Company vehicle

UPDATED: Sep 30, 2022

Advertiser Disclosure

It’s all about you. We want to help you make the right legal decisions.

We strive to help you make confident insurance and legal decisions. Finding trusted and reliable insurance quotes and legal advice should be easy. This doesn’t influence our content. Our opinions are our own.

UPDATED: Sep 30, 2022Fact Checked

Get Legal Help Today

Compare Quotes From Top Companies and Save

secured lock Secured with SHA-256 Encryption

Company vehicle

I had 3 incidents with my company vehicle. The deductible is $500. The company charged me $3,000 instead of just one deductible. Also, each employee has a tracking device on the vehicle for gps and driving habits. If you violate any of their rules, brake too fast, go over speed limit etc. you pay $50 each month you do this. Are these practices legal?

Asked on October 25, 2016 under Employment Labor Law, Arizona


SJZ, Member, New York Bar / FreeAdvice Contributing Attorney

Answered 6 years ago | Contributor

1) If you damaged their vehicle, they can recover all the costs to repair the car from you. They don't have to submit it to insurance if they don't want to: if they paid out of pocket, they can recover those costs.
If you refuse to pay voluntarily, to get the money, they'd have to sue you and prove in court that a) you were negligent (e.g. careless) and caused the accidents/damage through your negligence, and b) how much out-of-pocket (not paid by insurance) costs they incurred, since they can only recover their actual costs.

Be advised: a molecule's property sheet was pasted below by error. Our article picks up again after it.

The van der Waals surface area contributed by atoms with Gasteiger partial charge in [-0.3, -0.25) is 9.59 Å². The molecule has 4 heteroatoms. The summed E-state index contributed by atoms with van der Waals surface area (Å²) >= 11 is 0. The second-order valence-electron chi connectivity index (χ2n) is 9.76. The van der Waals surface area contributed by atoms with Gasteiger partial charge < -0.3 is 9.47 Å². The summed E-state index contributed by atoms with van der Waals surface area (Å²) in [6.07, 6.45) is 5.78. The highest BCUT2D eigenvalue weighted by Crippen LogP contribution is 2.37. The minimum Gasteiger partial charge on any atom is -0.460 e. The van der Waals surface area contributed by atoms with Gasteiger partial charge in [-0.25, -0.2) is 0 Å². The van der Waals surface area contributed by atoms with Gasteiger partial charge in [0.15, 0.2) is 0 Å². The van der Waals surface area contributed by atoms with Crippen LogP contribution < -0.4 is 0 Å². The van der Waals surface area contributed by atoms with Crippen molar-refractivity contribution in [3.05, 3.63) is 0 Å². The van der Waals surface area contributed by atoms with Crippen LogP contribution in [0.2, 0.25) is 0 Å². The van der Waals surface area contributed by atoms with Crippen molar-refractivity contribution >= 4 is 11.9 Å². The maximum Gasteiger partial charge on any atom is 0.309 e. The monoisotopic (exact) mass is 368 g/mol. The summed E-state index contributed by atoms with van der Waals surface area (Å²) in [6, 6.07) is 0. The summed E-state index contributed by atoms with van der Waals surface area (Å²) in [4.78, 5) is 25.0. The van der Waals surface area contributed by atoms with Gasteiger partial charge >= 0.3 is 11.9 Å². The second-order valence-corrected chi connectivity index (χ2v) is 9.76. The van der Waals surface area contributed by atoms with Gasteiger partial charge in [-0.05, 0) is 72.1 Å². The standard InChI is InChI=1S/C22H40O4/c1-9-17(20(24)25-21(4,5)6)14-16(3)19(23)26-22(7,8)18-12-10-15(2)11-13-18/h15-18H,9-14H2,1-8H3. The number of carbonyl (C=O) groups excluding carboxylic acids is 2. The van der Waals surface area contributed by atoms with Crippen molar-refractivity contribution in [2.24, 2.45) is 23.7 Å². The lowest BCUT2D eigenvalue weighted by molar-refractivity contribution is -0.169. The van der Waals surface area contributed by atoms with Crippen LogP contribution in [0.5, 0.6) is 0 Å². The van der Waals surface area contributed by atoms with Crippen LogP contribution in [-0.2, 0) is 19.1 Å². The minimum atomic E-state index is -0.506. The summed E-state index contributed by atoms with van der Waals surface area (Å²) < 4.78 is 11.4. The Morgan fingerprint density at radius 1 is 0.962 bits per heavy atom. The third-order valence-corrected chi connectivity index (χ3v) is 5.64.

2) Yes, as long as you have notice of the rules regarding driving practices, they can charge you for violating those rules. By continuing to work there with knowledge of those rules, a court would hold that you agreed or consented to them.

IMPORTANT NOTICE: The Answer(s) provided above are for general information only. The attorney providing the answer was not serving as the attorney for the person submitting the question or in any attorney-client relationship with such person. Laws may vary from state to state, and sometimes change. Tiny variations in the facts, or a fact not set forth in a question, often can change a legal outcome or an attorney's conclusion. Although has verified the attorney was admitted to practice law in at least one jurisdiction, he or she may not be authorized to practice law in the jurisdiction referred to in the question, nor is he or she necessarily experienced in the area of the law involved. Unlike the information in the Answer(s) above, upon which you should NOT rely, for personal advice you can rely upon we suggest you retain an attorney to represent you.

Get Legal Help Today

Find the right lawyer for your legal issue.

secured lock Secured with SHA-256 Encryption